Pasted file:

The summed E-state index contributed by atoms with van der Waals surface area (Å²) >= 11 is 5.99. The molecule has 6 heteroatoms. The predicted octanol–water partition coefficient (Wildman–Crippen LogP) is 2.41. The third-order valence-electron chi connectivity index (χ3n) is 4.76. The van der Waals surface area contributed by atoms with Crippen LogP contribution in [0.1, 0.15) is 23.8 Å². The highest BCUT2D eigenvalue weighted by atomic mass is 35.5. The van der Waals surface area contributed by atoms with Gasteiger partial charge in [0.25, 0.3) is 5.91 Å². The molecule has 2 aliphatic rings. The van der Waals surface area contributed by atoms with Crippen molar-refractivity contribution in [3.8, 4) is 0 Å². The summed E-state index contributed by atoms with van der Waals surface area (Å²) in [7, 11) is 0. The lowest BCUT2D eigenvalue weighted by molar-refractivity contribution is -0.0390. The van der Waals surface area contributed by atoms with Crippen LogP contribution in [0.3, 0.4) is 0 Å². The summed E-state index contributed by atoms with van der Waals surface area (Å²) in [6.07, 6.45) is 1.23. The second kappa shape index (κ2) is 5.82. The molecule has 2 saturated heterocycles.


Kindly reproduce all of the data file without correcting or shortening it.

The summed E-state index contributed by atoms with van der Waals surface area (Å²) >= 11 is 5.99. The molecule has 6 heteroatoms. The predicted octanol–water partition coefficient (Wildman–Crippen LogP) is 2.41. The third-order valence-electron chi connectivity index (χ3n) is 4.76. The van der Waals surface area contributed by atoms with Crippen LogP contribution in [0.1, 0.15) is 23.8 Å². The highest BCUT2D eigenvalue weighted by atomic mass is 35.5. The van der Waals surface area contributed by atoms with Gasteiger partial charge in [0.25, 0.3) is 5.91 Å². The molecule has 2 aliphatic rings. The van der Waals surface area contributed by atoms with Crippen molar-refractivity contribution in [3.8, 4) is 0 Å². The summed E-state index contributed by atoms with van der Waals surface area (Å²) in [7, 11) is 0. The lowest BCUT2D eigenvalue weighted by molar-refractivity contribution is -0.0390. The van der Waals surface area contributed by atoms with Crippen LogP contribution in [0.3, 0.4) is 0 Å². The summed E-state index contributed by atoms with van der Waals surface area (Å²) in [6.07, 6.45) is 1.23. The second kappa shape index (κ2) is 5.82. The molecule has 2 saturated heterocycles.